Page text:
Crystal Mason

Crystal Mason v. State of Texas

Location: Texas
Status: Closed (Judgment)
Last Update: March 28, 2024

What's at Stake

Crystal Mason thought she was performing her civic duty by filling out a provisional ballot in the 2016 election. She didn’t know it would land her a five-year prison sentence, upending her family and the life she had built. At the time, Ms. Mason was on federal supervised release, a preliminary period of freedom for individuals who have served their full time of incarceration in federal prison. Ms. Mason didn’t know, and nobody told her, that the state considered her ineligible to vote while on supervised release. Because her name didn’t appear on voter rolls, she filed a provisional ballot, consistent with federal law. The state never counted her ballot but has still sought to send her to prison for an innocent mistake.

The State of Texas prosecuted Crystal Mason for the crime of “illegal voting,” which bars someone who “votes or attempts to vote in an election in which the person knows [they are] not eligible to vote.” Ms. Mason cast a provisional ballot in the 2016 election while under federal supervised release, which Texas claims makes her ineligible to vote. Her provisional ballot was never counted, and Ms. Mason cast it on the suggestion of a pollworker. She did not know that the state considered her ineligible to vote at the time but was still convicted in March 2018 and sentenced to serve five years in state prison.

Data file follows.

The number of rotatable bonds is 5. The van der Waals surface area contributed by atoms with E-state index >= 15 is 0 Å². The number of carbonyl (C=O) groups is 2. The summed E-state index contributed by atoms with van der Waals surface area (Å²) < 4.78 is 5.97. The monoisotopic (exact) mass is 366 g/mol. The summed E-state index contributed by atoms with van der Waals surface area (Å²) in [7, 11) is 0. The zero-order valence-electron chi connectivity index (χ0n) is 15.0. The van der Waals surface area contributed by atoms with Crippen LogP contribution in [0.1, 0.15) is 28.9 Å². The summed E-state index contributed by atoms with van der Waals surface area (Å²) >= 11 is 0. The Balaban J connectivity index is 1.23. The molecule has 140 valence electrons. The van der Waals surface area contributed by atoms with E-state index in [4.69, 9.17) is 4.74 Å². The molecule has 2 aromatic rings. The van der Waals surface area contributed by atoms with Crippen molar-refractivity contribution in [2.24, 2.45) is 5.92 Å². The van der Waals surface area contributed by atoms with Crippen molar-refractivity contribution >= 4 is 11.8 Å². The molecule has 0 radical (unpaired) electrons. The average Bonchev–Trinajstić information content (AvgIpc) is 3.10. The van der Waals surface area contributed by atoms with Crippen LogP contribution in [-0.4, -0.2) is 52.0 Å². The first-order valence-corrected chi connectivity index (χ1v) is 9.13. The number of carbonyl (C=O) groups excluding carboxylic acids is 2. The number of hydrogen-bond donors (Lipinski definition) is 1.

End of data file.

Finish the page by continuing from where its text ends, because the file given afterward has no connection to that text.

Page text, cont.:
As Ms. Mason has said: “I thought I was performing my civic duty and followed the election process by filling out a provisional ballot.”

The ACLU and ACLU of Texas began representing Ms. Mason in 2019 in her appeal of her conviction along with the co-counsel the Texas Civil Rights Project, Kim T. Cole, and Alison Grinter. In March 2020, the Court of Appeals for the Second District of Texas at Fort Worth affirmed Ms. Mason’s conviction. She then appealed the ruling before Texas’s highest criminal court.

In May 2022, the Texas Court of Criminal Appeals agreed that the state’s election code requires prosecutors to prove that a voter realizes they are ineligible to cast a ballot to be criminally liable for “illegal voting.” The court sent Crystal Mason’s case back to the Court of Appeals for further review and in April 2023, the Second Court of Appeals heard arguments on remand.

On March 28, 2024, the Second Court of Appeals reversed Crystal Mason’s conviction, resulting in a full acquittal. “I was thrown into this fight for voting rights and will keep fighting to ensure no one else has to face what I’ve endured for over six years,” said Ms. Mason, “a political ploy where minority rights are under attack.”

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